Is Foam Insulation Worth it?

By Scott Sidler • February 11, 2019

is foam insulation worth itIt gets cold outside in the winter but that doesn’t mean it has to be cold inside your house. Using the right kind of insulation in the right way is the key to staying warm and safe indoors. I recently talked about the Pitfalls of Old House Insulation and I’ve written about a variety of different types of insulation including blown-in, spray foam, and mineral wool, but today I want to focus on foam insulation.

Foam insulation can come in a few different forms, the most popular of which is spray foam, but there is also foam board insulation (often called rigid foam insulation). In this post, I’ll give you a break down of all three types and when and where they work best. These are all fine types of foam insulation, but don’t be fooled that they all work in every situation. When poorly matched to your application, some of these can pose major problems.

Spray Foam Insulation

In the last 20 years, spray foam insulation’s popularity has grown immensely and for good reason. It has a very high R-value per inch when compared to other insulations like fiberglass, mineral wool, and blown-in insulations. This high R-value, coupled with an ability to provide excellent air sealing helps a lot of contractors who specialize in new construction meets the more stringent air sealing requirements of the building codes today.

Open-Cell Spray Foam

  • R-Value: 3.5 per inch
  • Cost $1 to $1.25 per SF

The most affordable of the spray foam options, open-cell spray foam, is used in many applications like roof, walls, and ceilings. Open-cell foam insulation expands greatly upon installation and is fairly soft to the touch, unlike closed-cell foam. Open-cell foam is also vapor permeable which means it does not count as a vapor barrier and needs to have one applied over it. The vapor permeability of open-cell spray foam means that it can take in water and hold it, which can be a real danger. In the case of leaks, open-cell foam will absorb water and hold it against the framing and sheathing elements facilitating mold and rot.

Bottom Line: It’s a great and affordable insulation option when there is no chance of water intrusion, but you’re rolling the dice if you think it might get wet.

Closed-Cell Spray Foam

  • R-value: 6.5 per inch
  • Cost $2 to $3 per SF

Closed-cell spray foam is the king of the insulations when it comes to both R-value per inch and cost. Nothing else comes close, really. Unlike its open-cell cousin, closed-cell spray foam is not vapor permeable and will not hold water. This makes it an excellent option in case of water intrusion. It also includes binders and glues in many applications that help it to literally glue a structure together. Its strength can help prevent uplift when applied on roof decks and provide shear strength to structures. One downside is that often the blowing agents for closed-cell foam are hydrofluorocarbons, which are not so good for mother nature.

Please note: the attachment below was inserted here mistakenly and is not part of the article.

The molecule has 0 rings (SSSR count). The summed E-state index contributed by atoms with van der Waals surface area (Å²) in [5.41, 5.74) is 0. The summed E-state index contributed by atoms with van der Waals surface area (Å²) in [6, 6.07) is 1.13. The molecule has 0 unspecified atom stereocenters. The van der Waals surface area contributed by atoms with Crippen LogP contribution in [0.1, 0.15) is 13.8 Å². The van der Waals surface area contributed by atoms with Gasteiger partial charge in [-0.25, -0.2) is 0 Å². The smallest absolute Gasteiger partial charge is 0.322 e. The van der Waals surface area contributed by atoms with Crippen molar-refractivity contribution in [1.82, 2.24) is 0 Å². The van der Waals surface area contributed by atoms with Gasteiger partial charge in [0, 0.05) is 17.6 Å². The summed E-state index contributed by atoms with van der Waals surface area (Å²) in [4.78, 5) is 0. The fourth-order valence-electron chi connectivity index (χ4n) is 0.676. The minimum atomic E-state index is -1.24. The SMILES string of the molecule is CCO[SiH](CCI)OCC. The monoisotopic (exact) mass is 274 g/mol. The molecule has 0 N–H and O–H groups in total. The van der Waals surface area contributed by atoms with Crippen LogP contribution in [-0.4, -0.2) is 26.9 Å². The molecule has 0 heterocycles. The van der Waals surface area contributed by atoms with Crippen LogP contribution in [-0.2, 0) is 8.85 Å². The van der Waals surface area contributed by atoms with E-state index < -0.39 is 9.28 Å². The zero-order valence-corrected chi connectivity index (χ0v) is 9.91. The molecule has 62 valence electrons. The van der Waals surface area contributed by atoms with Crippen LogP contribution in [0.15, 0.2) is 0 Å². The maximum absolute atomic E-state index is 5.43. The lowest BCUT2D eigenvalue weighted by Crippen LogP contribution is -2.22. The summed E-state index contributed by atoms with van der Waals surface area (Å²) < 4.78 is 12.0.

Bottom Line: It’s expensive, but wow, will this get you a structurally sound and well insulated building.

My personal preference on spray-foam insulations is that for new construction, they are an excellent option (if applied correctly, since user error during installation can cause catastrophic results. Learn more here). On historic buildings and remodels, I’m not a fan because the design of older homes especially historic in nature was never meant for this type of insulation and can cause performance problems.

Spray foam is NOT reversible, which is a major problem in historic buildings, which may cause irrevocable damage to historic fabric.

Rigid Foam Insulation

rigid foam insulationNot all foam insulation is spray foam. Rigid foam insulation is another option for insulation that should be considered, especially since unlike spray foam, it is easily reversible, a major plus for historic structures. Rigid foam insulation come in several varieties and of course, there are different makers of each type.

All of these rigid foam insulation options are usually sold in 4×8 sheets of varying thickness from 1/2″ to 2″ so you can pick and choose the best option for your house.

Expanded Polystyrene (EPS)

  • R-value: 3.8 per inch
  • Cost: $.26 to $.32 per SF

Expanded polystyrene (EPS), often known as Styrofoam, has been popular for years. It does just as well at insulating coffee cups as it does old houses. While it may have the lowest R-value of the rigid foam options, it does also follow with the lowest cost of any we’ve mentioned so far. There have been newer High-Density EPS products that have managed to bump up the R-value and excel in exterior applications.

Extruded Polystyrene (XPS)

  • R-value: 5 per inch